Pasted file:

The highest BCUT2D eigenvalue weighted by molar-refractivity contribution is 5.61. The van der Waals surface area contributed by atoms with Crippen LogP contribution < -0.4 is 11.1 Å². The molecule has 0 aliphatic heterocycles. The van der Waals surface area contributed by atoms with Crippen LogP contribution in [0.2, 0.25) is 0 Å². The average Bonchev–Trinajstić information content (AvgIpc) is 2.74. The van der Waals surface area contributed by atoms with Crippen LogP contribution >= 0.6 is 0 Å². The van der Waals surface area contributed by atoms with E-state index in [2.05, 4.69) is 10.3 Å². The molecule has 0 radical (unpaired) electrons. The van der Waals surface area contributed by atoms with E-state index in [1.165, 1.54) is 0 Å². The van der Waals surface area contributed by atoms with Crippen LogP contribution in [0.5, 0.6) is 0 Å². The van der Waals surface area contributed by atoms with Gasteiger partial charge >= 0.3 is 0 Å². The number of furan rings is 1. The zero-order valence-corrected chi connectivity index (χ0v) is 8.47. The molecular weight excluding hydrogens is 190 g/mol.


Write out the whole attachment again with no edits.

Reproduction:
The highest BCUT2D eigenvalue weighted by molar-refractivity contribution is 5.61. The van der Waals surface area contributed by atoms with Crippen LogP contribution < -0.4 is 11.1 Å². The molecule has 0 aliphatic heterocycles. The van der Waals surface area contributed by atoms with Crippen LogP contribution in [0.2, 0.25) is 0 Å². The average Bonchev–Trinajstić information content (AvgIpc) is 2.74. The van der Waals surface area contributed by atoms with Crippen LogP contribution >= 0.6 is 0 Å². The van der Waals surface area contributed by atoms with E-state index in [2.05, 4.69) is 10.3 Å². The molecule has 0 radical (unpaired) electrons. The van der Waals surface area contributed by atoms with E-state index in [1.165, 1.54) is 0 Å². The van der Waals surface area contributed by atoms with Crippen LogP contribution in [0.5, 0.6) is 0 Å². The van der Waals surface area contributed by atoms with Gasteiger partial charge >= 0.3 is 0 Å². The number of furan rings is 1. The zero-order valence-corrected chi connectivity index (χ0v) is 8.47. The molecular weight excluding hydrogens is 190 g/mol.